When the Undergraduate Council was officially established in 1982, Harvard College was still disproportionately male. While the College had instituted sex-blind admissions in 1977—when the ratio of men to women at the College stood at four to one—the process of moving the needle on female representation at Harvard was slow. As late as 1988, males still outnumbered females roughly 60 percent to 40 percent, and not until 2004 did the College achieve gender parity.
The first years of the Council were dominated by male leadership. In fact, at least its first 12 chairmen—a position replaced by the presidency in 1996—were male.
While the Council was by no means conservative on gender issues—voting to urge administrators to hire more female faculty members in 1988 and condemning all-male final clubs in 1989, among other examples—the lingering effects of a largely male-controlled body continue to affect the UC, according to some current Council members.
“For a long time, the leadership has primarily been male,” Pforzheimer House representative Rainbow Yeung ’19, an inactive Crimson blog editor, said. “And there’s some sort of established role, some unintentional biases that may have been passed on to today.”
Still, there have been internal efforts to increase female representation on the UC. In 2010, the Council passed legislation increasing outreach to prospective female candidates. The Council almost reached gender parity among declared candidates and elected representatives in 2013; but in 2014, only one in three members of the UC were female.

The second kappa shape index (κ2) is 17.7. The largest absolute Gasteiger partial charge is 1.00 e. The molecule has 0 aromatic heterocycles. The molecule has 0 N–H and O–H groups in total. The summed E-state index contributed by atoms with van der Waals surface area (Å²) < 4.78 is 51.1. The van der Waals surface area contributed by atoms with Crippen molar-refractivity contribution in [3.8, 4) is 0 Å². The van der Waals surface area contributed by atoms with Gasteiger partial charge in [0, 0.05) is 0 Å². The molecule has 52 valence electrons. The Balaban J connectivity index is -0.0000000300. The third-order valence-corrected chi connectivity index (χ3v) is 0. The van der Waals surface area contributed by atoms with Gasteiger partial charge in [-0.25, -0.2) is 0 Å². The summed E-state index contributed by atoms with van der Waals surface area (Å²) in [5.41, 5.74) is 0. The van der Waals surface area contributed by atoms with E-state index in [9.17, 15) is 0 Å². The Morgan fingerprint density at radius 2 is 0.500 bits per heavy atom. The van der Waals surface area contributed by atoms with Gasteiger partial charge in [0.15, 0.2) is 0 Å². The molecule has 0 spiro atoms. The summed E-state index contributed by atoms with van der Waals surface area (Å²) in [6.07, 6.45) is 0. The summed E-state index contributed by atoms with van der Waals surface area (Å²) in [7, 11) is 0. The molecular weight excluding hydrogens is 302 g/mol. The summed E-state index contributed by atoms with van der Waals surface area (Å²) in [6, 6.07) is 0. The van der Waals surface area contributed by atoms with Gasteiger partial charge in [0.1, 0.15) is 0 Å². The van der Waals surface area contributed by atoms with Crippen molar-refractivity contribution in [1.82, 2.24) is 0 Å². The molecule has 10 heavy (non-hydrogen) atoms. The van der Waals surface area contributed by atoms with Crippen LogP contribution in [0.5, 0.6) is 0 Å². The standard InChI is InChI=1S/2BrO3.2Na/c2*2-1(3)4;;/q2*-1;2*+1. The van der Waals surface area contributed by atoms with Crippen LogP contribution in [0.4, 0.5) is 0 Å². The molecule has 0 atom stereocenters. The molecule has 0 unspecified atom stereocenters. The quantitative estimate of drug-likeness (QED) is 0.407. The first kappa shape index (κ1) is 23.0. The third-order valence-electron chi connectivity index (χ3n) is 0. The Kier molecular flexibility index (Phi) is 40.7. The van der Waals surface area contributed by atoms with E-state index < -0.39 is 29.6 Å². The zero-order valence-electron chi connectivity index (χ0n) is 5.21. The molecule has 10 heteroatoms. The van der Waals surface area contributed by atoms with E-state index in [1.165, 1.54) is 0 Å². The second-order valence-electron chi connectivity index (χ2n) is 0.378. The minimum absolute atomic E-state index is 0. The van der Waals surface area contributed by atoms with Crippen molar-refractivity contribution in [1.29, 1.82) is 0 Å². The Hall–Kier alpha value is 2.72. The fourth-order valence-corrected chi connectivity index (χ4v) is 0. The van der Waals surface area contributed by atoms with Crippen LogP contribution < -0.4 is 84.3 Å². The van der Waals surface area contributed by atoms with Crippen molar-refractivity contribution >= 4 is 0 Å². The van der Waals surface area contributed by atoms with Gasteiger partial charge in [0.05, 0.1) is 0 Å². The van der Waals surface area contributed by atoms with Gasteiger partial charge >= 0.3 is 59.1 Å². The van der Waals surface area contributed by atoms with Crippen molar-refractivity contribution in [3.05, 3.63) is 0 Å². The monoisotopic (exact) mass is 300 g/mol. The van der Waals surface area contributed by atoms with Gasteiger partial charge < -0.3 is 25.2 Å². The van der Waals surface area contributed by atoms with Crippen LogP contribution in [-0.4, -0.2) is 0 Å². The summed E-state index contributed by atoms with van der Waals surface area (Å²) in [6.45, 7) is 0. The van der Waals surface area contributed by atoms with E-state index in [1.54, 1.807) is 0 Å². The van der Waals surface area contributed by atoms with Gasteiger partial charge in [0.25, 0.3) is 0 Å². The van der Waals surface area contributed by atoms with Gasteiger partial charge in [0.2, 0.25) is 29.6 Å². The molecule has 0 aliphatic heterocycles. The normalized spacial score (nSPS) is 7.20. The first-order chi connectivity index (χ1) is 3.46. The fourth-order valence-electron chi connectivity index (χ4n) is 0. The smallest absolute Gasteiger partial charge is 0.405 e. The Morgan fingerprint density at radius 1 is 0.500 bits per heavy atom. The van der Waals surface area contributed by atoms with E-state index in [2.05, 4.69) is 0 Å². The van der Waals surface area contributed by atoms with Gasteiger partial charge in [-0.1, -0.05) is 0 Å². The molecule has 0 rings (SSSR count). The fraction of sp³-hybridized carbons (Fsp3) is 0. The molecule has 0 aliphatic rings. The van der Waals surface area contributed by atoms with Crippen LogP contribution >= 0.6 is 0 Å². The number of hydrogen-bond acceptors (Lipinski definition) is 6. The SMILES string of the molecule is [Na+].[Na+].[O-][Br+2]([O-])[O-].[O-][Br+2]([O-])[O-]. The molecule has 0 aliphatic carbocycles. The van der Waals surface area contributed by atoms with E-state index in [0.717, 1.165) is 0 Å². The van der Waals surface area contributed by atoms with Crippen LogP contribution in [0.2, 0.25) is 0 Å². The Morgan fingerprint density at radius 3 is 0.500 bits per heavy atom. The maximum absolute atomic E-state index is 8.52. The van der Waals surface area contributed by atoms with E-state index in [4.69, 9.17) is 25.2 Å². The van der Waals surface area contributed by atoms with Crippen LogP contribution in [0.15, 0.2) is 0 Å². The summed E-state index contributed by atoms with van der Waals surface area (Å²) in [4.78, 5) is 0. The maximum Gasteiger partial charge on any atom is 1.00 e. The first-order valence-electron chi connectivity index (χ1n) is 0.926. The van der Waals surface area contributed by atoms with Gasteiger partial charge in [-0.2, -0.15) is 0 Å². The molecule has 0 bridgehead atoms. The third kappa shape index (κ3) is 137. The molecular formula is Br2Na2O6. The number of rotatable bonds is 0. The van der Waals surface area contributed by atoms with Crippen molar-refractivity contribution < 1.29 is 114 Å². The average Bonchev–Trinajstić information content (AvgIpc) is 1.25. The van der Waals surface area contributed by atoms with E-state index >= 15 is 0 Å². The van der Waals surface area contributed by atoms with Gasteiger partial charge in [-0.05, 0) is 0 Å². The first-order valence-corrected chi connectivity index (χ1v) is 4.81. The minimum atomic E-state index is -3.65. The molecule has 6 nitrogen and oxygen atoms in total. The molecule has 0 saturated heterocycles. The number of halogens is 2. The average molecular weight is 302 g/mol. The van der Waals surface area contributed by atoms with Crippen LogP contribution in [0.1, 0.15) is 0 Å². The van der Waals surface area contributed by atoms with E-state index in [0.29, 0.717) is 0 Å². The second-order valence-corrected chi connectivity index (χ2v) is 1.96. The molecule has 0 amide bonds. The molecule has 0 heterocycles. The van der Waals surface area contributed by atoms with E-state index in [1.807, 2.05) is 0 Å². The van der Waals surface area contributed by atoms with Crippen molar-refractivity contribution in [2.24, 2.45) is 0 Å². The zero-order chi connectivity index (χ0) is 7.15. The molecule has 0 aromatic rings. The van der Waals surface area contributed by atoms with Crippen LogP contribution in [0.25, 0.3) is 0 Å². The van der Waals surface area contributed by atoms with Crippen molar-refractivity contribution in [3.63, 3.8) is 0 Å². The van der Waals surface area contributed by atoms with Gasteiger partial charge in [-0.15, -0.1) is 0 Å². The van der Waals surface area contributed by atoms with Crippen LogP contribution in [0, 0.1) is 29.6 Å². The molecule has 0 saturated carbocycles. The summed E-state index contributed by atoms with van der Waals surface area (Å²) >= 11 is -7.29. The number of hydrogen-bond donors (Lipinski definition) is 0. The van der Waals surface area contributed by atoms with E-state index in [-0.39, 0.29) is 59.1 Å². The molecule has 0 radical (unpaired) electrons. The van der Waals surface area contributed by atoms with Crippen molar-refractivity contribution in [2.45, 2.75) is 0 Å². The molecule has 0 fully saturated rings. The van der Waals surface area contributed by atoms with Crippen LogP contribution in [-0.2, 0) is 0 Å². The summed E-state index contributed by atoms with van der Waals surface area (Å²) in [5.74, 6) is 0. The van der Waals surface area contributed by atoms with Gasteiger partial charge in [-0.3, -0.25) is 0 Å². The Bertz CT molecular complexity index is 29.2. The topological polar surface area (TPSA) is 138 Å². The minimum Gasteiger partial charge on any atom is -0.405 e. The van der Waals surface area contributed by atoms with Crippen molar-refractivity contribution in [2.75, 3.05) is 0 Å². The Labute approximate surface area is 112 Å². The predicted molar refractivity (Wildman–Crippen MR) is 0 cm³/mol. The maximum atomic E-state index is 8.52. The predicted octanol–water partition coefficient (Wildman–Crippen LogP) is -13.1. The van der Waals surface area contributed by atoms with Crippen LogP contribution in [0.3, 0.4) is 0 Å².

Current representatives say structural barriers continue to pose obstacles to women trying to attain leadership roles on the Council.
Female representatives cited the informal process of grooming leadership—in which a committee chair chooses a younger member to mentor and eventually take over as chair—as particularly difficult to overcome.
Sruthi Palaniappan ’20, who served as the only female committee chair out of seven total chairs last semester, said she had to “navigate” the grooming process in order to gain her position as education committee chair.
“The committee chair oftentimes will have certain people in mind that they are trying to groom for this position, that they're supporting on a more individual basis, and providing structural support,” Palaniappan said. “That same support is not equally provided to a female member within that committee.”
Kalara echoed these concerns, saying the selective nature of the “grooming” process can hinder women’s ability to move up within the Council.
“If you are a woman who is participating in a committee but you feel like you will never make leadership because you're not ‘in with the boys,’ it can be very exclusionary,” Kalara said.